Tell me about your career at the Times.
I became City Hall bureau chief in ’99 and covered Rudy Giuliani and his midlife crisis: his aborted [Senate] race against Hillary Clinton, his leaving his wife, his prostate cancer. It was a soap opera. And then in 2001 the Times offered me the White House job. At that point I had moved to Japan and India for Steve, so we moved back to Washington for me.
What was it like covering Giuliani?
He was an extremely combative, very tough mayor to cover. One time I wrote a story about real estate in New York, and it said Rudy had not promoted building as much as he said he did. He went crazy. I was covering a speech he was giving the day the story appeared, and he went after me. He denounced the story—it sounds like nothing now, it was pre-Trumpian—and he denounced me by name in front of this huge crowd. That was pretty stunning for me, but in retrospect it was a forerunner of what happens now.
Why did you settle in Montgomery County?
Our kids had been in private school in New York and it was really expensive. I knew about the great schools in Montgomery County, and a friend had told me, ‘You should live where my sister lives, and that’s Westmoreland Hills.’ So Teddy went to Westbrook, a great elementary school, and Madeleine, who was in middle school, went to Westland. And they both went on to B-CC [Bethesda-Chevy Chase High School].
Are either of your children interested in journalism?
Neither of them. Teddy is working on a Ph.D. in math and Madeleine is the first mate on a tall ship in Mystic Seaport, Connecticut.
What were the perils of being married to a fellow journalist?
Steve started covering the State Department, and that was a little close because I was covering the White House. There was only one time we wrote a story together, and it resulted in one of the biggest fights of our marriage. It was the run-up to the Iraq War in the early part of ’03. I had a story about a development at the U.N., and Steve had a story out of the State Department, and they combined them at the end of the day. My contribution was the lead because it was the White House, and Steve was really angry. I remember he said to me, ‘This story is not wrong, it’s just stupid.’ And his name was on it, too. That was really bad. We never did that again.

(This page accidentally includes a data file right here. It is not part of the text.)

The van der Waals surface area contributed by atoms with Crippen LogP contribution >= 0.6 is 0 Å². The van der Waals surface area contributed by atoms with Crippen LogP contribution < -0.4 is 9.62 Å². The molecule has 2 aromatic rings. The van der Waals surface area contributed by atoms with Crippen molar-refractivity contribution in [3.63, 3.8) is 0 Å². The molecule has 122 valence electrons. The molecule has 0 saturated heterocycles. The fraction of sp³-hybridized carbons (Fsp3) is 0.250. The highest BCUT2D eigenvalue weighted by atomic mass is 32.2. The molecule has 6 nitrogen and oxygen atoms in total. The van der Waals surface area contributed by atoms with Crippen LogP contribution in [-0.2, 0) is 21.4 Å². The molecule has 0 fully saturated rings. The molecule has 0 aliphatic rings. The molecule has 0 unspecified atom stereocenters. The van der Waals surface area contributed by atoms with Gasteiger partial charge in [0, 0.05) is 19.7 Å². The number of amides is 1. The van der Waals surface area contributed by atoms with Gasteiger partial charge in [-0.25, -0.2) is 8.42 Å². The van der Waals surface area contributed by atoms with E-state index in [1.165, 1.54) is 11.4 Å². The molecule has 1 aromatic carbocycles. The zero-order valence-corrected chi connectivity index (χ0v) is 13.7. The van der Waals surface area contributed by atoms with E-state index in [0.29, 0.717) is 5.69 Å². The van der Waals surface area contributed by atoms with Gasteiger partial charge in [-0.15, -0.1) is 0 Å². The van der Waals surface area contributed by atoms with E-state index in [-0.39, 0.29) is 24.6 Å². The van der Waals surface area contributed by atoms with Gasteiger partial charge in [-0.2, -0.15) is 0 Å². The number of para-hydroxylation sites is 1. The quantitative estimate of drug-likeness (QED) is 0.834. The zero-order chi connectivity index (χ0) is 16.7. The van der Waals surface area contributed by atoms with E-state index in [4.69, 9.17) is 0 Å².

Why did you move into management?
By the time I became an editor, I had been at the Times [for] 18 years and there was nothing left that I really wanted to cover. Dean Baquet [now executive editor of the Times] had been bureau chief for four years, and I saw how much difference one person can make. One person.
In what way?
In terms of morale and in terms of shaping stories, helping reporters. And I also saw how much pleasure he got out of it. I just thought, that looks like a really rewarding important job. So that was when I put my hand up, and a year later I became a deputy on the desk in charge of the White House reporters and domestic policy. I liked feeling a part of putting out The New York Times every day. You have more of a sense of that when you are an editor.
When did you become bureau chief?
2015. When I first became bureau chief, I used to joke that my best training for the job was raising two irascible teenagers, which is very insulting for everybody involved—the kids and the bureau.
But accurate in both cases!
This is going to sound really stupid, but I had been the parent organizer for a very large Boy Scout troop in Chevy Chase that was 75 Scouts and 150 parents, and that was actually very good training in tact and diplomacy and moving people along and organization.
How did raising two ‘irascible teenagers’ help prepare you for the job?
I didn’t always do this as a mother, of course, but you need to remain calm when they are upset and try to talk them through it and not get super engaged in the emotion of the moment, right? Stay above it. Work them out of it. Reporters are very passionate, and it’s a highly stressful job, and it’s more stressful than ever now.
Tell me how life has changed under Trump.
Well, it has drastically changed. The hours are much, much longer, and it’s totally unpredictable. And the pressures on us are just really intense. Also, in the middle of all this, the Times has changed dramatically into a digital-first operation. So we are filing now all day long. We are sort of AP and The New York Times all rolled into one. Now we have an editor and a reporter coming in at 6 a.m., and we have the night team there usually until midnight, 1 a.m., 2 a.m. So the bureau is basically operating close to 24 hours. We have six White House correspondents now—when I was covering the White House, it was just two of us. What’s also changed is that we are much tougher about calling out falsehoods from the president. In the old days you would say, ‘the president said this, but Democrats said this.’ We don’t do that anymore. And we have a full-time fact-checker, as well, who writes fact checks almost every day. She is kept very busy by Trump.